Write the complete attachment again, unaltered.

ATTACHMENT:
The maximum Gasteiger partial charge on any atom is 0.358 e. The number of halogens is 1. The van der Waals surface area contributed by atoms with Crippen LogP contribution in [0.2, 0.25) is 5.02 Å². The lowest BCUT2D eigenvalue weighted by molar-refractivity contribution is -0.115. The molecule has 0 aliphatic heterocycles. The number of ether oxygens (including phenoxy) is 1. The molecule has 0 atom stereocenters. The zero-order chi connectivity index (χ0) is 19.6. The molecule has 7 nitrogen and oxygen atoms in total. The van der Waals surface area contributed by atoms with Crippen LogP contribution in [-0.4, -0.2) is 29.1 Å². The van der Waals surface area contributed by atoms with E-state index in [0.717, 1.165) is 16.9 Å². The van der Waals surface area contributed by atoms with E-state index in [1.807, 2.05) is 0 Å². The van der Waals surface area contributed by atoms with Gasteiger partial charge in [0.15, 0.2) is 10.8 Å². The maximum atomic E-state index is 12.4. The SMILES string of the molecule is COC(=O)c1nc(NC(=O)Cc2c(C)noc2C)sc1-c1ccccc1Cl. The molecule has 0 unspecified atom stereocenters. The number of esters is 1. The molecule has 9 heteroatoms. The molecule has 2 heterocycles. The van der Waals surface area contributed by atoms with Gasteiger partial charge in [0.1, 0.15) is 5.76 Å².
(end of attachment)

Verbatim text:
The maximum Gasteiger partial charge on any atom is 0.358 e. The number of halogens is 1. The van der Waals surface area contributed by atoms with Crippen LogP contribution in [0.2, 0.25) is 5.02 Å². The lowest BCUT2D eigenvalue weighted by molar-refractivity contribution is -0.115. The molecule has 0 aliphatic heterocycles. The number of ether oxygens (including phenoxy) is 1. The molecule has 0 atom stereocenters. The zero-order chi connectivity index (χ0) is 19.6. The molecule has 7 nitrogen and oxygen atoms in total. The van der Waals surface area contributed by atoms with Crippen LogP contribution in [-0.4, -0.2) is 29.1 Å². The van der Waals surface area contributed by atoms with E-state index in [0.717, 1.165) is 16.9 Å². The van der Waals surface area contributed by atoms with E-state index in [1.807, 2.05) is 0 Å². The van der Waals surface area contributed by atoms with Gasteiger partial charge in [0.15, 0.2) is 10.8 Å². The maximum atomic E-state index is 12.4. The SMILES string of the molecule is COC(=O)c1nc(NC(=O)Cc2c(C)noc2C)sc1-c1ccccc1Cl. The molecule has 0 unspecified atom stereocenters. The number of esters is 1. The molecule has 9 heteroatoms. The molecule has 2 heterocycles. The van der Waals surface area contributed by atoms with Gasteiger partial charge in [0.1, 0.15) is 5.76 Å².